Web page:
Whilst social media might be able to direct public attention towards crucial political events one minute, it can rapidly change direction the next. For example, although #Egypt might have edged out #JustinBeiber, blog and newspaper coverage of the Iranian ‘Green Revolution’ dropped dramatically after the death of Michael Jackson. Likewise, whilst social media campaigns like Kony 2012 can succeed in drawing millions of people’s attentions towards issues, they can risk manipulating the facts, simplifying complex issues, and their ‘awareness raising’ can fail to actually move people from talk to action.
There are of course, therefore, limits to how far projects like Ghana Votes and Ghana Decides can reach. Only something like 10-15% of Ghanaians use the internet, of the 18 phone subscriptions (World Bank 2010) only around a third are actually used for text messaging anyway (Afrobarometer Ghana 2012). The main way most Ghanaians gain information is still by radio, so a platform like Ghana Votes which is online, and in English rather than a local language, is not going to be accessible to large numbers of the population. However, the project is looking to address some of these issues by instituting a telephone number people can call for free to report incidents, for example, and providing this in a number of different local languages.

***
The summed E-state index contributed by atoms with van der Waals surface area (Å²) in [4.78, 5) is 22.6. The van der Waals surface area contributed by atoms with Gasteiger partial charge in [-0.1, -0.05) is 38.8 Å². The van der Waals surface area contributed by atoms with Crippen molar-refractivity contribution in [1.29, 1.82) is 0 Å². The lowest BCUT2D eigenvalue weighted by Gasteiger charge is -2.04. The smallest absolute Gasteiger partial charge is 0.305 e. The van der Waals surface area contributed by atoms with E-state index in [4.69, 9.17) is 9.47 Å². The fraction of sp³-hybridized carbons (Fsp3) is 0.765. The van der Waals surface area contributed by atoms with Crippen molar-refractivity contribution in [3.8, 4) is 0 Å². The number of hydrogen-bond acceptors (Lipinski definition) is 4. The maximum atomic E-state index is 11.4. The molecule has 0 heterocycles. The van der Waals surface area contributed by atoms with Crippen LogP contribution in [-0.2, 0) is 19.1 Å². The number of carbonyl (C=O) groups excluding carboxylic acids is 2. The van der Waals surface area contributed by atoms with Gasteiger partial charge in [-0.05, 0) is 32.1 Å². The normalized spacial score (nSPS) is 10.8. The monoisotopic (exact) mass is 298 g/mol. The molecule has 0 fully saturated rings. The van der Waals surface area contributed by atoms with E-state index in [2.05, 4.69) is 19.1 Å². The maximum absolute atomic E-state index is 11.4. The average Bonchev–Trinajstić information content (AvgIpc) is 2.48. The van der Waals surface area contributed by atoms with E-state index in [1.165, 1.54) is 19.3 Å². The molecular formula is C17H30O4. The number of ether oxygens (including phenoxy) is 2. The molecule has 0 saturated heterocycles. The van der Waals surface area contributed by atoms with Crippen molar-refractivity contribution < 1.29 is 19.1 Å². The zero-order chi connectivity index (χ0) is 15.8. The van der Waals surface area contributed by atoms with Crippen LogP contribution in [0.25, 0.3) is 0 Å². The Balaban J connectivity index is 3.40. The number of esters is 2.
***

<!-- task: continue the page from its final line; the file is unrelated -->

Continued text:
Ultimately, however, projects like Ghana Votes aren’t seeking to replace traditional forms of political engagement or media, but rather both to amplify and augment them, to channel messages, and have a bridging function in bringing information to wider audiences. If openness, transparency and access to information are important to democracy, then social media platforms like Ushahidi must be a good thing. Social media cannot create democracy, or cause protests, but it can spread information.
The application of platforms like Ushahidi is not of course limited to elections. In Ghana the team behind Ghana Votes is also thinking about a project after the elections, using social media at a local level to allow citizens to track district level assemblies’ delivery on their plans, for example. The kind of accountability this provides could help fill a real gap.